CCI Take: TikTok Is a Content-Commerce Conduit for Global Gen Z

Amid the whiplash-inducing news surrounding TikTok’s future in the United States, which has left even the company itself struggling to understand its future status, the Bytedance-owned app continues to move forward with monetization efforts in international markets (with the obvious exception of India) as it gains popularity among the increasingly lucrative Gen Z demographic.

TikTok is looking to replicate the success of Douyin, its more feature-rich mainland China counterpart, through the development of shoppability and content-commerce. Last month, TikTok announced a partnership with Shopify, representing one of the its most important moves to incorporate social commerce and advertising since the launch of TikTok for Business earlier this year.

The Shopify partnership represents a strong shift towards content-commerce for its the global app, and it stands to benefit brands in the direct-to-consumer (DTC) brands space first. In the U.S. market, as in China — where “internet-famous” (wanghong) brands are all the rage —  Gen Z consumers have proven themselves to be extremely interested in these fast-moving brands, such as ultra-cheap Chinese fashion label Shein.

Other Chinese brands such as C-beauty unicorn Perfect Diary are using TikTok as their conduit to reach young consumers in markets from North America to Europe, yet without the expense of opening physical stores or working with overseas retailers. Perfect Diary recently launched a collaboration with Australian performer Troye Sivan (who boasts 1 million TikTok followers), a move aimed squarely at building brand equity among Sivan’s largely teenage fanbase.

Shopify looks well placed to benefit from TikTok’s appeal for DTC brands to use content-commerce strategies to reach Gen Z through short video. “It was obvious early on how [TikTok] was starting to influence commerce trends and trajectories,” Shopify Channels head Satish Kanwar recently told the Financial Times. “With direct-to-consumer brands, that relationship between storytelling and entertainment and the product they sell is so close.” The partnership will launch first in the United States, extending to European and Southeast Asian markets in 2021.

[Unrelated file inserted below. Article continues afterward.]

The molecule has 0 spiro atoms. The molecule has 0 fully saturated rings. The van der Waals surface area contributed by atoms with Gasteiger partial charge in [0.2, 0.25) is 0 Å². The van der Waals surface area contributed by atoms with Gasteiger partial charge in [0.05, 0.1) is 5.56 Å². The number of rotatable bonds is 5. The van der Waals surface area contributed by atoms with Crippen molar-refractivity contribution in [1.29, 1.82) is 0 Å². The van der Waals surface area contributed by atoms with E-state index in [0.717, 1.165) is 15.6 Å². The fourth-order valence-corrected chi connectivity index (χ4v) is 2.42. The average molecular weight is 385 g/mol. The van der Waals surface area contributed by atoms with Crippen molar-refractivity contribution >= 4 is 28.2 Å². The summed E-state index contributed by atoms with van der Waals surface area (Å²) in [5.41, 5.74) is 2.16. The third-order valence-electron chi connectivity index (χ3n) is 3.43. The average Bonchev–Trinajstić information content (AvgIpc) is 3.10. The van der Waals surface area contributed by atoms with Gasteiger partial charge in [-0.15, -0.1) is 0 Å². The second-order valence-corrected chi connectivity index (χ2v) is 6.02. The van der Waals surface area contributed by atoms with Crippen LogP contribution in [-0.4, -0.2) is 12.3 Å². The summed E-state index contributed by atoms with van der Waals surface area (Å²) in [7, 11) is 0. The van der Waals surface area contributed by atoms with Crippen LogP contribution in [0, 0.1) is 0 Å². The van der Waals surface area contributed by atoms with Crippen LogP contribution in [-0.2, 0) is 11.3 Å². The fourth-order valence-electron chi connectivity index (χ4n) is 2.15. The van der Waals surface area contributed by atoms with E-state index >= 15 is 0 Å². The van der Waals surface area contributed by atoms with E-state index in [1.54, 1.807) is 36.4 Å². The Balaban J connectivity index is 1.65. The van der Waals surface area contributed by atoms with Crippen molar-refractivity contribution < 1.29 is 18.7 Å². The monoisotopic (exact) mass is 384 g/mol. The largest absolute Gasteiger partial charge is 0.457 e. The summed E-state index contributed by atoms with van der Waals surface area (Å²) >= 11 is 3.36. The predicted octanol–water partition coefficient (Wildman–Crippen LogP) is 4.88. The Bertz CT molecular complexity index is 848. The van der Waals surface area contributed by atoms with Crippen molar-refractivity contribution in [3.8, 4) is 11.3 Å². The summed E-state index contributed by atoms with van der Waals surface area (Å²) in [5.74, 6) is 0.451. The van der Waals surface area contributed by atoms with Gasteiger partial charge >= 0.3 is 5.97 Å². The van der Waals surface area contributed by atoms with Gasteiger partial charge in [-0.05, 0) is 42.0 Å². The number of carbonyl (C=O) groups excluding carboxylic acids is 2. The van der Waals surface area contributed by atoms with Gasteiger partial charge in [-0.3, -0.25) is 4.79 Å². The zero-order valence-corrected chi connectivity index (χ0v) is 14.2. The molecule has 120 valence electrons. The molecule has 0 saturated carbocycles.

The question now is whether TikTok can follow in Douyin’s footsteps and successfully build a vertical entertainment-and-shopping infrastructure that keeps young people engaged with its content while giving them the ability to shop within the app (something that Instagram is also trying to do, with mixed success). Douyin recently moved to bolster its e-commerce business by blocking links to third-party sellers from livestreamers on its app, requiring viewers to be directed to Douyin’s in-app shops (outside links are still allowed from short videos, however).

TikTok could follow a similar path over time (especially if e-commerce livestreaming takes off on the platform) and it could potentially force brands to use a proprietary e-commerce infrastructure, along with its in-house influencer identification and marketing tools.

But in the nearer term, if TikTok survives in the American market and manages to become a global DTC content-commerce powerhouse, it has a good chance of achieving long-term revenue gains. The next question is whether TikTok will be able to expand on its success with younger consumers to reach older, more affluent audiences and the brands that appeal to them.

If it can manage to make that leap, TikTok may find more major brands throughout the consumer spectrum willing to take it seriously, and Instagram and Facebook should be very concerned.


Read more here at Content Commerce Insider.